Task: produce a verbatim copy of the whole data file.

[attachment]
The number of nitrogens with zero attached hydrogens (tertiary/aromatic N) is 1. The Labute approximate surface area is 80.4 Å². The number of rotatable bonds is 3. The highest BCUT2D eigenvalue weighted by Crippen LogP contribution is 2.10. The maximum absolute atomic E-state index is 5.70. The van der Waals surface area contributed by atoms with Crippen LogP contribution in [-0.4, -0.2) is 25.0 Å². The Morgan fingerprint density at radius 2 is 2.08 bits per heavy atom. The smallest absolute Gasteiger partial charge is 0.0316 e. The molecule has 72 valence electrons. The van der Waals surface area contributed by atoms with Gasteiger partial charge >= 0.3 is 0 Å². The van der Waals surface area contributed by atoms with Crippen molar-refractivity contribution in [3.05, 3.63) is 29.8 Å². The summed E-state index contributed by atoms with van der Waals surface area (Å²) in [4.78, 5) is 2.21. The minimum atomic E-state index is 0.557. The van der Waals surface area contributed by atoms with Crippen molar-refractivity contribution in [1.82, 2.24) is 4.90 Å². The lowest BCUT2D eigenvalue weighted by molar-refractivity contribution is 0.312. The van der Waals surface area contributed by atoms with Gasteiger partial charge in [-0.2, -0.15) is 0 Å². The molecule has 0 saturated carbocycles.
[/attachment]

The number of nitrogens with zero attached hydrogens (tertiary/aromatic N) is 1. The Labute approximate surface area is 80.4 Å². The number of rotatable bonds is 3. The highest BCUT2D eigenvalue weighted by Crippen LogP contribution is 2.10. The maximum absolute atomic E-state index is 5.70. The van der Waals surface area contributed by atoms with Crippen LogP contribution in [-0.4, -0.2) is 25.0 Å². The Morgan fingerprint density at radius 2 is 2.08 bits per heavy atom. The smallest absolute Gasteiger partial charge is 0.0316 e. The molecule has 72 valence electrons. The van der Waals surface area contributed by atoms with Gasteiger partial charge >= 0.3 is 0 Å². The van der Waals surface area contributed by atoms with Crippen molar-refractivity contribution in [3.05, 3.63) is 29.8 Å². The summed E-state index contributed by atoms with van der Waals surface area (Å²) in [4.78, 5) is 2.21. The minimum atomic E-state index is 0.557. The van der Waals surface area contributed by atoms with Crippen molar-refractivity contribution in [1.82, 2.24) is 4.90 Å². The lowest BCUT2D eigenvalue weighted by molar-refractivity contribution is 0.312. The van der Waals surface area contributed by atoms with Gasteiger partial charge in [-0.2, -0.15) is 0 Å². The molecule has 0 saturated carbocycles.